NAFLD, nonalcoholic fatty liver disease; NASH, nonalcoholic steatohepatitis; BMI, body mass index; QUICKI, quantitative insulin sensitivity check index; HOMA-IR, homeostasis model assessment of insulin resistance; ALT, alanine aminotransferase.

Materials and Methods

Subjects and Clinical Data Collection.

We identified subjects who were 18 years of age or less with biopsy-proven NAFLD at Children's Hospital, San Diego, from January 1997 through April 2003. From 1997 to 2002, subjects were identified via retrospective chart review obtained with a waiver of consent. Detailed clinical data on a subset of these subjects was previously reported.2 During 2002–2003, subjects were identified prospectively through the Fatty Liver Clinic at Children's Hospital. For those subjects, written subject assent and parental consent were obtained. The protocol was approved by the institutional review boards of the University of California–San Diego and Children's Hospital, San Diego.

In all subjects the diagnosis of NAFLD was made following the exclusion of causes of chronic hepatitis including hepatitis B, hepatitis C, alpha-1 antitrypsin deficiency, autoimmune hepatitis, Wilson's disease, drug toxicity, total parenteral nutrition, and chronic alcohol intake. Charts for all subjects were reviewed for age, sex, race, ethnicity, weight, and height. Body mass index (BMI) was calculated as the weight (kg) divided by the height (m) squared. Weight status was determined using the Centers for Disease Control and Prevention 2000 growth curves and defined as underweight (BMI ≤ 5th percentile), healthy weight (BMI > 5th and < 85th percentile), overweight (BMI ≥ 85th percentile), and obese (BMI ≥ 95th percentile). Results of liver chemistry obtained at the time of biopsy were recorded (serum aspartate aminotransferase, alanine aminotransferase, alkaline phosphatase, γ-glutamyltransferase).

Fasting insulin and glucose also were recorded. Impaired insulin sensitivity (termed insulin resistance) has been defined as being the insulin sensitivity of the lowest 10% of a nonobese, nondiabetic population.13 We used a mathematical model for insulin sensitivity, the quantitative insulin sensitivity check index (QUICKI),14 that was the reciprocal of the log(fasting insulin (μU/mL)) + log(fasting glucose (mg/dL)). We also calculated insulin resistance using the homeostasis model assessment of insulin resistance (HOMA-IR), which was defined as fasting insulin (μU/mL) × fasting glucose (mmol/L) / 22.5.15 Although other models exist, we chose these two models because we have previously demonstrated their relationship to steatosis and fibrosis in children with NAFLD.2 For children, impaired insulin sensitivity is defined as QUICKI < 0.33916 and is reliable in both the euglycemic and hyperglycemic range. Insulin resistance is defined as HOMA-IR > 2.0. Although QUICKI and HOMA-IR are algebraically related, the information provided by each may be unique.2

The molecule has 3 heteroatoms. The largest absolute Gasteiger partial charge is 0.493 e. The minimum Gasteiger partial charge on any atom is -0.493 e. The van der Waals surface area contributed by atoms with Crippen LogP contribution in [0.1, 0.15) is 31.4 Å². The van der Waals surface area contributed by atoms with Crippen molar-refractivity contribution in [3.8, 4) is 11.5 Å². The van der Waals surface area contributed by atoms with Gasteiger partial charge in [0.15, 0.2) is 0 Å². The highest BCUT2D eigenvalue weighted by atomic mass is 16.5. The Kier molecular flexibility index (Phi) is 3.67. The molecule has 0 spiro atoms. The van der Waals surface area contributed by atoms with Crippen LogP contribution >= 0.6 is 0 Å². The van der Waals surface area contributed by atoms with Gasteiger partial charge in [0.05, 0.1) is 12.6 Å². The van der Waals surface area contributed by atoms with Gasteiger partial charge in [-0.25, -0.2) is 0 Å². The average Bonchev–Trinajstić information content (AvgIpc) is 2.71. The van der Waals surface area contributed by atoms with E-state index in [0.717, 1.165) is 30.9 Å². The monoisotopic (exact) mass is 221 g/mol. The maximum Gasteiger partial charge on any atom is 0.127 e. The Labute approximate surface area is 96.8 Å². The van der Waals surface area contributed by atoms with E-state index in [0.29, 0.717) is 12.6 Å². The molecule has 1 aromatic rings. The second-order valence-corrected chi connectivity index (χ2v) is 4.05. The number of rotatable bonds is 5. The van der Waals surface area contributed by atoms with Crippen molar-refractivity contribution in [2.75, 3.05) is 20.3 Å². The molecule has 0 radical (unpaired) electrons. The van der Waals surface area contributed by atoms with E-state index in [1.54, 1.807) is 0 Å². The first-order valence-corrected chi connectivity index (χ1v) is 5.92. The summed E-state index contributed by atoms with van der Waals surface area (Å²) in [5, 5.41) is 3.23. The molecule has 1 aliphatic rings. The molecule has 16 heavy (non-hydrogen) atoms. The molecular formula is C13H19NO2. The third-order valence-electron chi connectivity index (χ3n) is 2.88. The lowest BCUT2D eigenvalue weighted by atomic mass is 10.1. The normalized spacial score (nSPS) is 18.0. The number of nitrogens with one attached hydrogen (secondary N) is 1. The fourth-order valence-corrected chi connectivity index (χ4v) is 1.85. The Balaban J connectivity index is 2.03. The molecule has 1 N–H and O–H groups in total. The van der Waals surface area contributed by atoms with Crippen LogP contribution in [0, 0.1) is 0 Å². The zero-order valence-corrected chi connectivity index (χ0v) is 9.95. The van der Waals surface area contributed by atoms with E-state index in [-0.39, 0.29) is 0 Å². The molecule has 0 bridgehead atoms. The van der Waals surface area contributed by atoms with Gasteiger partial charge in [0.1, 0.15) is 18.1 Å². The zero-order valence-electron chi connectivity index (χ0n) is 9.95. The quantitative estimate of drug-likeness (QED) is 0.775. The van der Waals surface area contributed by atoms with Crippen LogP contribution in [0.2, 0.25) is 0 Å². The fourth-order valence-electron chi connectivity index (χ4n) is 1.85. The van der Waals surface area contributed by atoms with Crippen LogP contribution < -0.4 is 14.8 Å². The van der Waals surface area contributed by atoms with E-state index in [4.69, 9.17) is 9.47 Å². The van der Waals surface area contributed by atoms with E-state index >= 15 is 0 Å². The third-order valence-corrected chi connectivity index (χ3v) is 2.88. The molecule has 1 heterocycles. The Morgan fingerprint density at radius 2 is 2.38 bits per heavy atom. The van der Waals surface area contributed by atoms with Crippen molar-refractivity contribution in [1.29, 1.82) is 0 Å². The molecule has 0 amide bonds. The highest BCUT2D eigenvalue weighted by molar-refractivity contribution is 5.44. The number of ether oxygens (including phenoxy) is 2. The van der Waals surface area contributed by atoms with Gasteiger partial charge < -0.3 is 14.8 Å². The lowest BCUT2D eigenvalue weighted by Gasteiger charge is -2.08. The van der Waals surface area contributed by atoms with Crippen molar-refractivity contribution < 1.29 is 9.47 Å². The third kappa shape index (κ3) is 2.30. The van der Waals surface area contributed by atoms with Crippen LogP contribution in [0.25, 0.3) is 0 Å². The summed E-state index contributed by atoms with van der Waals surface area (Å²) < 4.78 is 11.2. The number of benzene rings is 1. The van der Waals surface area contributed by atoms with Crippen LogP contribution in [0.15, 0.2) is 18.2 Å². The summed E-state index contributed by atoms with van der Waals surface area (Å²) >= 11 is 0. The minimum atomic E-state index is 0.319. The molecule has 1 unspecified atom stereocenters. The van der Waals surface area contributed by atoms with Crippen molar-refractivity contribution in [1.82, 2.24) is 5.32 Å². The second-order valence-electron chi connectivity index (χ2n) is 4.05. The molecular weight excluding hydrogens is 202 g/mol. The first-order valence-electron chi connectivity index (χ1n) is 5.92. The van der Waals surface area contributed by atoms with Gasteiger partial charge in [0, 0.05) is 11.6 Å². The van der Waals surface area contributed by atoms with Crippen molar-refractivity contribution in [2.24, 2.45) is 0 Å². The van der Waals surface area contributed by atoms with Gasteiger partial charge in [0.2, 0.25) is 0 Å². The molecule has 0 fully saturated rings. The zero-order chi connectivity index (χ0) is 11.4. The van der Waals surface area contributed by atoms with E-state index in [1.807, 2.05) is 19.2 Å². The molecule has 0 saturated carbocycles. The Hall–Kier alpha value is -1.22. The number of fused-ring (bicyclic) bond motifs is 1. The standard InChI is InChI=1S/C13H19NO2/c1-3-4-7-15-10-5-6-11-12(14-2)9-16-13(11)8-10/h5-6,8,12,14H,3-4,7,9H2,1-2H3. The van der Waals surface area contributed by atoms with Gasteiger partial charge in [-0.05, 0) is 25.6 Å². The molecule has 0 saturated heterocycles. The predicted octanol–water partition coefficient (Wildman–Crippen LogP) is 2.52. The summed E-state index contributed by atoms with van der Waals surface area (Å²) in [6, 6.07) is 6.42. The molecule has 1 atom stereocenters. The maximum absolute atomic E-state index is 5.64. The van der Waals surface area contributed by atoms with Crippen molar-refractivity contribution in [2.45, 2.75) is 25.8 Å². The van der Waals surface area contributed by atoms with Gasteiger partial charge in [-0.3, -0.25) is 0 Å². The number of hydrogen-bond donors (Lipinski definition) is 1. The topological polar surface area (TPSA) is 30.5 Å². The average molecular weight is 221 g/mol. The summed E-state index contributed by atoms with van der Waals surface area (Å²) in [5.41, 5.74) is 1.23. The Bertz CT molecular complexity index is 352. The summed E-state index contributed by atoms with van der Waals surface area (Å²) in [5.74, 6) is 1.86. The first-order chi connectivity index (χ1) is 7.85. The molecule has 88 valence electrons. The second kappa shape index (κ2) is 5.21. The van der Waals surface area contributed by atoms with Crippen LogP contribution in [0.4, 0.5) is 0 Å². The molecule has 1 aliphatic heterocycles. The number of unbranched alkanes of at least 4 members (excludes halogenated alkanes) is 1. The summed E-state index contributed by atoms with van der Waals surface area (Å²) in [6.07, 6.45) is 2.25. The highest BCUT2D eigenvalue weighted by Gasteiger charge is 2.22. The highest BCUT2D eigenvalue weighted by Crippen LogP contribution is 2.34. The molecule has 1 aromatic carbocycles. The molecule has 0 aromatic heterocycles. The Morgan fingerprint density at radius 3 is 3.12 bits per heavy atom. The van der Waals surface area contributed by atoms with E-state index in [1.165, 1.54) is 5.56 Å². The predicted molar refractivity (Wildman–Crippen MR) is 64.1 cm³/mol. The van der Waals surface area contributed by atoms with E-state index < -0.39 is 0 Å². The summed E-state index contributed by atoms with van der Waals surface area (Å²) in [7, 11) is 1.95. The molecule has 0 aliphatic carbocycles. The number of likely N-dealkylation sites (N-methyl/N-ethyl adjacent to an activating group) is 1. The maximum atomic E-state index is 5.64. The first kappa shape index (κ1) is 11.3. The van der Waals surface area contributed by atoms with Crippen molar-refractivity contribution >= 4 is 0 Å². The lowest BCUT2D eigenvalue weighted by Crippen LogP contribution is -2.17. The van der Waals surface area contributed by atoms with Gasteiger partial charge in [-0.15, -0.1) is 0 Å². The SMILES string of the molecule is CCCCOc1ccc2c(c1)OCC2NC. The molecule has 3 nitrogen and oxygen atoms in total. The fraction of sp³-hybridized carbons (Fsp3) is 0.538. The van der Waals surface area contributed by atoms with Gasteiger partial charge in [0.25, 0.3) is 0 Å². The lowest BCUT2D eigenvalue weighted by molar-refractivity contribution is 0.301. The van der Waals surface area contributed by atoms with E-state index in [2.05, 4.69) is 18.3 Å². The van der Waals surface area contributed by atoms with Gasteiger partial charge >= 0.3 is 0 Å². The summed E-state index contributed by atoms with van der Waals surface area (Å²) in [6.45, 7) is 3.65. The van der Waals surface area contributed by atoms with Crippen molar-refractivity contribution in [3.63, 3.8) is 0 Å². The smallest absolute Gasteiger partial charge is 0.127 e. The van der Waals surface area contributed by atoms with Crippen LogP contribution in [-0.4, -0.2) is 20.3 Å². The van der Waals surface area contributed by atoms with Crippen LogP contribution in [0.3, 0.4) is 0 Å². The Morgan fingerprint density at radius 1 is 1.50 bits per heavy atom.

Liver biopsies were performed by percutaneous sampling of the right lobe with a 15-gauge needle. All biopsies were 1.5 cm or more in length. Sections were stained with hematoxylin-eosin, periodic acid Schiff, periodic acid Schiff–digested, iron stain, and Masson trichrome reagents and evaluated by a hepatopathologist and a pediatric pathologist (C. B. and R. N.). The pathology evaluation was performed masked from any clinical information. The biopsies were reviewed by both pathologists at a double-headed microscope, and the assignment of histological value for each feature was agreed upon and recorded. The presence and severity of histological features of steatohepatitis were determined. Steatosis was reported as the percentage of hepatocytes containing macrovesicular fat (fat droplet equal to or larger than the size of the nucleus, often displacing the nucleus) or microvesicular fat (numerous small fat droplets surrounding a centrally located nucleus). Quantitative steatosis was graded as mild (5%–33%), moderate (34%–66%), or severe (67%–100%).

Additional histological features noted included the presence or absence of balloon degeneration of hepatocytes, Mallory hyaline, glycogen nuclei, megamitochondria, lipogranulomas, and iron. Perisinusoidal fibrosis was noted as present or absent. Portal inflammation was graded as 0 (none), 1 (mild, sprinkling of lymphocytes in some or all portal tracts), 2 (moderate, denser lymphocytic infiltrate in most portal tracts), or 3 (severe, dense lymphocytic infiltrate in most or all portal tracts). Portal fibrosis was evaluated on the trichrome stained slides according to the METAVIR criteria5 as 0 (none), 1 (mild = portal expansion), 2 (moderate = portal fibrosis with septa), 3 (severe = portal–portal or portal–central bridging septae without regenerative nodules), and 4 (cirrhosis = bridging fibrosis with regenerative nodule formation).

Definition of Type 1 and Type 2 NASH.

A specific study goal was to create a histological definition for pediatric NASH. Based on our previous preliminary data, we defined two distinct injury patterns compatible with steatohepatitis. The first pattern is consistent with NASH as described in adults. We termed this pattern “type 1” NASH and defined it as the presence of steatosis with ballooning degeneration and/or perisinusoidal fibrosis in the absence of portal features. The second pattern was termed “type 2” NASH and was defined as the presence of steatosis along with portal inflammation and/or fibrosis in the absence of ballooning degeneration and perisinusoidal fibrosis (Table 1).

Table 1. Definition for NASH Types
  1. +, feature is present; −, feature is absent.

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Data Analysis.